A congenital heart defect is a structural problem with the heart that is present at birth, but may not be detected until later in childhood or adulthood. Congenital heart defects are often divided into two main categories: cyanotic and acyanotic.
Cyanotic heart defects are those that result in low blood oxygen level and create a bluish color of the skin. Some cyanotic heart defects include heart valve defects, Tetralogy of Fallot, and defects of the pulmonary vein.
Acyanotic heart defects are characterized by defects of the atrial septum or ventricular septum that may change the flow of blood, but does not affect the oxygen level in the blood.
The heart begins developing and taking its shape during the sixth week of pregnancy. While it is still unclear why many of these defects develop, it is believed that genetics, maternal medications and environmental factors (such as smoking during pregnancy) may be involved.
In cyanotic defects, the blood flows from the right side to the left side of the heart through defects in the valves or abnormal openings. This causes the oxygenated blood to mix with deoxygenated blood so that there is less oxygen being pumped to the body.
In acyanotic defects, the blood flows from the left side to the right side of the heart, usually due to an abnormal opening in the septum that divides the atrium or ventricles or may be caused by an opening between the pulmonary artery and the aorta. Narrowing of the pulmonary or aortic valves can also cause acyanotic defects.
Patient will have adequate cardiac output with blood pressure and heart rate within normal limits; patient will have optimal activity tolerance; patient will have adequate oxygenation and tissue perfusion
Assess and monitor vital signs
Patient may have tachycardia with low blood pressure. Monitor for changes from baseline.
Auscultate heart and lungs for abnormal sounds
Listen for murmurs or gallops to help determine location and severity of condition.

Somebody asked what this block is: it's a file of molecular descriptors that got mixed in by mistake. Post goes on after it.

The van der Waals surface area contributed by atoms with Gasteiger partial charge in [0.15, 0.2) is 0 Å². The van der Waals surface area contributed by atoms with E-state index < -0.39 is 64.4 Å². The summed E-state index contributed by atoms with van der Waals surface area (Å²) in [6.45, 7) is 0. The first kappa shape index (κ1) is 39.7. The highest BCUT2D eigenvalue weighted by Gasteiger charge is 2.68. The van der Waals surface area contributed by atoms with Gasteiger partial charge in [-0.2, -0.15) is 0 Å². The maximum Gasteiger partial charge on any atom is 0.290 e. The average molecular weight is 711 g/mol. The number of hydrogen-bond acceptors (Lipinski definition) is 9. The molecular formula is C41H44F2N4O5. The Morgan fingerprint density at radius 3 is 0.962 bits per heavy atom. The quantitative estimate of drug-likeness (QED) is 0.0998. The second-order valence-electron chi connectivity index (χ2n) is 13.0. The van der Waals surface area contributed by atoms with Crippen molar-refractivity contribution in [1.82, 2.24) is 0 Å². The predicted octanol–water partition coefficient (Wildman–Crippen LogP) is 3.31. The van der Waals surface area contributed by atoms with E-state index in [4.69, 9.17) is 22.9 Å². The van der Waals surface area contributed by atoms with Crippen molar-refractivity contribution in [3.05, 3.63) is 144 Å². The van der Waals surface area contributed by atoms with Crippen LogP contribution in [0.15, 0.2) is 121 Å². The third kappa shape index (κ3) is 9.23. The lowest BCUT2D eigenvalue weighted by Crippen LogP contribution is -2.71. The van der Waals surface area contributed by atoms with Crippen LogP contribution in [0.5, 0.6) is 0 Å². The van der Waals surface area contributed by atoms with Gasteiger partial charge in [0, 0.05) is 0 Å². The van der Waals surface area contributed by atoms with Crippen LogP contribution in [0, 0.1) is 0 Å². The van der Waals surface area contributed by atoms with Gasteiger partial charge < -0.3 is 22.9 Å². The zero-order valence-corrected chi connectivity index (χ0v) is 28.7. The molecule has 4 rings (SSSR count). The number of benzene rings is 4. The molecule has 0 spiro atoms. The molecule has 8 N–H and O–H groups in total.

Abnormal lungs sounds may indicate pulmonary edema related to heart failure.
Assess skin for cyanosis or pale color
Bluish or pale gray color indicates lack of oxygenation and may be present in fingers and around the mouth at first
Obtain 12 lead ECG per facility protocol
Monitor for dysrhythmias
Assess peripheral pulses and capillary refill
Note weak or absent pulses, slow capillary refill due to decreased cardiac output
Obtain daily weights
Fluid and sodium retention, caused by activation of the RAAS, may cause sudden increase in weight. Monitoring weights daily helps intervene as necessary to maintain appropriate fluid balance.
Position patient for comfort in upright or semi-Fowler’s position
An upright position makes breathing easier as it allows the lungs to expand more fully and decreases stress on the heart. Patients may prefer to sit with legs pulled up to the chest, or young children may prefer to play in the squatting position.
Administer supplemental oxygen via mask or hood as required
To prevent hypoxia and decrease the strain on the heart. Monitor oxygen saturation to maintain above 90% or as ordered.
Administer medications appropriately
Medications may be given depending on the particular defect, such as prostaglandins to close a PDA.
ACE inhibitors and beta blockers may be given to help lower blood pressure to decrease preload and afterload.
Cluster care and provide rest periods
Decrease the demand and stress on the heart and lungs.
Prepare patient for and assist with catheterization or surgery as appropriate
Many conditions can now be repaired with catheterization while others require open surgery or transplant. Patient will need to be NPO prior to surgery or procedure.
Provide patient and parent education regarding lifestyle restrictions and prevention of complications
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